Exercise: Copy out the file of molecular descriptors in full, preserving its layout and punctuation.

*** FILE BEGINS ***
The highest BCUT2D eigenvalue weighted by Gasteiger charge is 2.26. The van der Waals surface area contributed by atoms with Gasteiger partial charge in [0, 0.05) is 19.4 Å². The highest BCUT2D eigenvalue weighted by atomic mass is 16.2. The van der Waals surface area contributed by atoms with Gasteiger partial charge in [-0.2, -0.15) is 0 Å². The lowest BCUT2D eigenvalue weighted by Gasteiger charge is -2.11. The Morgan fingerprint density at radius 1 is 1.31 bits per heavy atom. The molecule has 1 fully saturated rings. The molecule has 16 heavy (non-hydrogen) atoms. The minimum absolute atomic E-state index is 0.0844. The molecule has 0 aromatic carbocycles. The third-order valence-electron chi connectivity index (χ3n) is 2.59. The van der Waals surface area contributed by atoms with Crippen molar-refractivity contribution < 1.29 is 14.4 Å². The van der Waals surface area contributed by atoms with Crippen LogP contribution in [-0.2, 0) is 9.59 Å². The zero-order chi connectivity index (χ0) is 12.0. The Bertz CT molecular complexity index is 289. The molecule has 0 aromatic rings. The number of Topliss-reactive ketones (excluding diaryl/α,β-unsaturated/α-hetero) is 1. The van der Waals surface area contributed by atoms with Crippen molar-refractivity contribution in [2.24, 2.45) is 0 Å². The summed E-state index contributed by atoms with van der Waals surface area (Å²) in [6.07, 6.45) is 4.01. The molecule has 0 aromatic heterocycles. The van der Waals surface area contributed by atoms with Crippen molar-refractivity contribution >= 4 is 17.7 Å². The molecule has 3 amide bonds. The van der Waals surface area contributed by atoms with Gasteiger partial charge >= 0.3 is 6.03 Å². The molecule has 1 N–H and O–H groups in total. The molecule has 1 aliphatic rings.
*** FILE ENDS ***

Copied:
The highest BCUT2D eigenvalue weighted by Gasteiger charge is 2.26. The van der Waals surface area contributed by atoms with Gasteiger partial charge in [0, 0.05) is 19.4 Å². The highest BCUT2D eigenvalue weighted by atomic mass is 16.2. The van der Waals surface area contributed by atoms with Gasteiger partial charge in [-0.2, -0.15) is 0 Å². The lowest BCUT2D eigenvalue weighted by Gasteiger charge is -2.11. The Morgan fingerprint density at radius 1 is 1.31 bits per heavy atom. The molecule has 1 fully saturated rings. The molecule has 16 heavy (non-hydrogen) atoms. The minimum absolute atomic E-state index is 0.0844. The molecule has 0 aromatic carbocycles. The third-order valence-electron chi connectivity index (χ3n) is 2.59. The van der Waals surface area contributed by atoms with Crippen molar-refractivity contribution < 1.29 is 14.4 Å². The van der Waals surface area contributed by atoms with Crippen LogP contribution in [-0.2, 0) is 9.59 Å². The zero-order chi connectivity index (χ0) is 12.0. The Bertz CT molecular complexity index is 289. The molecule has 0 aromatic rings. The number of Topliss-reactive ketones (excluding diaryl/α,β-unsaturated/α-hetero) is 1. The van der Waals surface area contributed by atoms with Crippen molar-refractivity contribution in [2.24, 2.45) is 0 Å². The summed E-state index contributed by atoms with van der Waals surface area (Å²) in [6.07, 6.45) is 4.01. The molecule has 0 aromatic heterocycles. The van der Waals surface area contributed by atoms with Crippen molar-refractivity contribution >= 4 is 17.7 Å². The molecule has 3 amide bonds. The van der Waals surface area contributed by atoms with Gasteiger partial charge >= 0.3 is 6.03 Å². The molecule has 1 N–H and O–H groups in total. The molecule has 1 aliphatic rings.